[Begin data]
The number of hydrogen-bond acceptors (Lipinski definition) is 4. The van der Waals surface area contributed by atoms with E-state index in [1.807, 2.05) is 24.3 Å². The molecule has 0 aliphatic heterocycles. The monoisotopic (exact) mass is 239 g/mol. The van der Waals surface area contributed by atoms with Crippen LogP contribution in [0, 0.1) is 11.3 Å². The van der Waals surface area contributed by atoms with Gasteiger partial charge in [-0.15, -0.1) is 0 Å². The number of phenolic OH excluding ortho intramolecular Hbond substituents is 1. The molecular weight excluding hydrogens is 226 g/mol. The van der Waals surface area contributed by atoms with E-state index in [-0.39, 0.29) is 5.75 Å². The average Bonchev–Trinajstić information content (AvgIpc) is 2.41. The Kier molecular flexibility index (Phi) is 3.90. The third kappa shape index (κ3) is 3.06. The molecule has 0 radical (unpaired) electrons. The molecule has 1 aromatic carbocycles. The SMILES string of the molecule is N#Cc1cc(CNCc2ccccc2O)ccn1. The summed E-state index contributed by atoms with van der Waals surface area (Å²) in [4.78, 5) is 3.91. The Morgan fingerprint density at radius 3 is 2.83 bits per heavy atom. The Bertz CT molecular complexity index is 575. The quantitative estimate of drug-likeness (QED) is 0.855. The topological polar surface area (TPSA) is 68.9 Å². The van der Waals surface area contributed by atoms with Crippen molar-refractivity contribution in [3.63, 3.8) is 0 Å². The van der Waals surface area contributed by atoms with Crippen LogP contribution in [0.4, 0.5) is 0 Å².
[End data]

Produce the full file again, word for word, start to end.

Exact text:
The number of hydrogen-bond acceptors (Lipinski definition) is 4. The van der Waals surface area contributed by atoms with E-state index in [1.807, 2.05) is 24.3 Å². The molecule has 0 aliphatic heterocycles. The monoisotopic (exact) mass is 239 g/mol. The van der Waals surface area contributed by atoms with Crippen LogP contribution in [0, 0.1) is 11.3 Å². The van der Waals surface area contributed by atoms with Gasteiger partial charge in [-0.15, -0.1) is 0 Å². The number of phenolic OH excluding ortho intramolecular Hbond substituents is 1. The molecular weight excluding hydrogens is 226 g/mol. The van der Waals surface area contributed by atoms with E-state index in [-0.39, 0.29) is 5.75 Å². The average Bonchev–Trinajstić information content (AvgIpc) is 2.41. The Kier molecular flexibility index (Phi) is 3.90. The third kappa shape index (κ3) is 3.06. The molecule has 0 radical (unpaired) electrons. The molecule has 1 aromatic carbocycles. The SMILES string of the molecule is N#Cc1cc(CNCc2ccccc2O)ccn1. The summed E-state index contributed by atoms with van der Waals surface area (Å²) in [4.78, 5) is 3.91. The Morgan fingerprint density at radius 3 is 2.83 bits per heavy atom. The Bertz CT molecular complexity index is 575. The quantitative estimate of drug-likeness (QED) is 0.855. The topological polar surface area (TPSA) is 68.9 Å². The van der Waals surface area contributed by atoms with Crippen molar-refractivity contribution in [3.63, 3.8) is 0 Å². The van der Waals surface area contributed by atoms with Crippen LogP contribution in [0.4, 0.5) is 0 Å².